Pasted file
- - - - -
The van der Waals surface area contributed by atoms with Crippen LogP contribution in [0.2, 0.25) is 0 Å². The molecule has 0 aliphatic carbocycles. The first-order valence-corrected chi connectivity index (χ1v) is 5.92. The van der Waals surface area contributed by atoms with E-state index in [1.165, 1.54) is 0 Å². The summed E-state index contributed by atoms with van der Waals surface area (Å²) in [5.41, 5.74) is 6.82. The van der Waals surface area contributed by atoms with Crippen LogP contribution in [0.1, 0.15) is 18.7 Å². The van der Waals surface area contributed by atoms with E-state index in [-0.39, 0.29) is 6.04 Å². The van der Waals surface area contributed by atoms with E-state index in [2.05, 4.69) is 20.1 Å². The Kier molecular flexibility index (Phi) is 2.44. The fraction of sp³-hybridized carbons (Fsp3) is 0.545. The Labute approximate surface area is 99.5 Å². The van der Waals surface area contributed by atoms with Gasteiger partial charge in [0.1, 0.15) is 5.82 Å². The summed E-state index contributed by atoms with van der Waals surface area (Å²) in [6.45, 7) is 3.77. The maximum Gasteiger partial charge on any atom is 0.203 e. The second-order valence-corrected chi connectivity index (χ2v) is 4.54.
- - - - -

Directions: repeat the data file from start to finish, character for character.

The van der Waals surface area contributed by atoms with Crippen LogP contribution in [0.2, 0.25) is 0 Å². The molecule has 0 aliphatic carbocycles. The first-order valence-corrected chi connectivity index (χ1v) is 5.92. The van der Waals surface area contributed by atoms with E-state index in [1.165, 1.54) is 0 Å². The summed E-state index contributed by atoms with van der Waals surface area (Å²) in [5.41, 5.74) is 6.82. The van der Waals surface area contributed by atoms with Crippen LogP contribution in [0.1, 0.15) is 18.7 Å². The van der Waals surface area contributed by atoms with E-state index in [-0.39, 0.29) is 6.04 Å². The van der Waals surface area contributed by atoms with E-state index in [2.05, 4.69) is 20.1 Å². The Kier molecular flexibility index (Phi) is 2.44. The fraction of sp³-hybridized carbons (Fsp3) is 0.545. The Labute approximate surface area is 99.5 Å². The van der Waals surface area contributed by atoms with Gasteiger partial charge in [0.1, 0.15) is 5.82 Å². The summed E-state index contributed by atoms with van der Waals surface area (Å²) in [6.45, 7) is 3.77. The maximum Gasteiger partial charge on any atom is 0.203 e. The second-order valence-corrected chi connectivity index (χ2v) is 4.54.